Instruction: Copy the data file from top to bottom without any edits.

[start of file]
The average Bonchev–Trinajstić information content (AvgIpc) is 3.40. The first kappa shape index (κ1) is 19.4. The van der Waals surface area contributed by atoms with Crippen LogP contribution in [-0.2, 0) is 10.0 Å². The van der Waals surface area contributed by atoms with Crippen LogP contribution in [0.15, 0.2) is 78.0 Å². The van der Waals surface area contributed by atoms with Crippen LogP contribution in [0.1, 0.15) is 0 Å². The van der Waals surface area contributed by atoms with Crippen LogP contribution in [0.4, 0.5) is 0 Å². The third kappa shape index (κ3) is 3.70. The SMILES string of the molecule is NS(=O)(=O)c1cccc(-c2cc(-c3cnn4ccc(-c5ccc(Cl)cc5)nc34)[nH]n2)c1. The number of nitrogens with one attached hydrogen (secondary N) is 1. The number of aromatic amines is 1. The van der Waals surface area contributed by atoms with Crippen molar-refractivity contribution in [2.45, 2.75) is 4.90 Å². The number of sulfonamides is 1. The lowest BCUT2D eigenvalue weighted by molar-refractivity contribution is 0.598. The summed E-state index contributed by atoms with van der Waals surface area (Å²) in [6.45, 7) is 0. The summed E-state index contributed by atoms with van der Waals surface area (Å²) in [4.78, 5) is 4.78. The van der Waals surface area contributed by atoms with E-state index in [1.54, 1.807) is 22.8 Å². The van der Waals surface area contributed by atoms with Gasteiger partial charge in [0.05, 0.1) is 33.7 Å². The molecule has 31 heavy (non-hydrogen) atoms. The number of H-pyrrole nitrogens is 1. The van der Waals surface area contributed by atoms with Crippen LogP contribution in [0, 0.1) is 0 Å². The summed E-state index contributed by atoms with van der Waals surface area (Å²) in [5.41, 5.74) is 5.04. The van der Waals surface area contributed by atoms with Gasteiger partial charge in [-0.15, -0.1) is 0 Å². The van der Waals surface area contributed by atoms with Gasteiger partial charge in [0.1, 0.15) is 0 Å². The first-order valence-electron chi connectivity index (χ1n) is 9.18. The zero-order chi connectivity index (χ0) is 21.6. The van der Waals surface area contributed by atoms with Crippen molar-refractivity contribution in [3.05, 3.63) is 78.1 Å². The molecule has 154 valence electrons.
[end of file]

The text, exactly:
The average Bonchev–Trinajstić information content (AvgIpc) is 3.40. The first kappa shape index (κ1) is 19.4. The van der Waals surface area contributed by atoms with Crippen LogP contribution in [-0.2, 0) is 10.0 Å². The van der Waals surface area contributed by atoms with Crippen LogP contribution in [0.15, 0.2) is 78.0 Å². The van der Waals surface area contributed by atoms with Crippen LogP contribution in [0.1, 0.15) is 0 Å². The van der Waals surface area contributed by atoms with Crippen LogP contribution in [0.4, 0.5) is 0 Å². The third kappa shape index (κ3) is 3.70. The SMILES string of the molecule is NS(=O)(=O)c1cccc(-c2cc(-c3cnn4ccc(-c5ccc(Cl)cc5)nc34)[nH]n2)c1. The number of nitrogens with one attached hydrogen (secondary N) is 1. The number of aromatic amines is 1. The van der Waals surface area contributed by atoms with Crippen molar-refractivity contribution in [2.45, 2.75) is 4.90 Å². The number of sulfonamides is 1. The lowest BCUT2D eigenvalue weighted by molar-refractivity contribution is 0.598. The summed E-state index contributed by atoms with van der Waals surface area (Å²) in [6.45, 7) is 0. The summed E-state index contributed by atoms with van der Waals surface area (Å²) in [4.78, 5) is 4.78. The van der Waals surface area contributed by atoms with E-state index in [1.54, 1.807) is 22.8 Å². The van der Waals surface area contributed by atoms with Gasteiger partial charge in [0.05, 0.1) is 33.7 Å². The molecule has 31 heavy (non-hydrogen) atoms. The number of H-pyrrole nitrogens is 1. The van der Waals surface area contributed by atoms with Crippen LogP contribution in [0, 0.1) is 0 Å². The summed E-state index contributed by atoms with van der Waals surface area (Å²) in [5.41, 5.74) is 5.04. The van der Waals surface area contributed by atoms with Gasteiger partial charge in [-0.15, -0.1) is 0 Å². The van der Waals surface area contributed by atoms with Gasteiger partial charge in [0.1, 0.15) is 0 Å². The first-order valence-electron chi connectivity index (χ1n) is 9.18. The zero-order chi connectivity index (χ0) is 21.6. The van der Waals surface area contributed by atoms with Crippen molar-refractivity contribution in [3.05, 3.63) is 78.1 Å². The molecule has 154 valence electrons.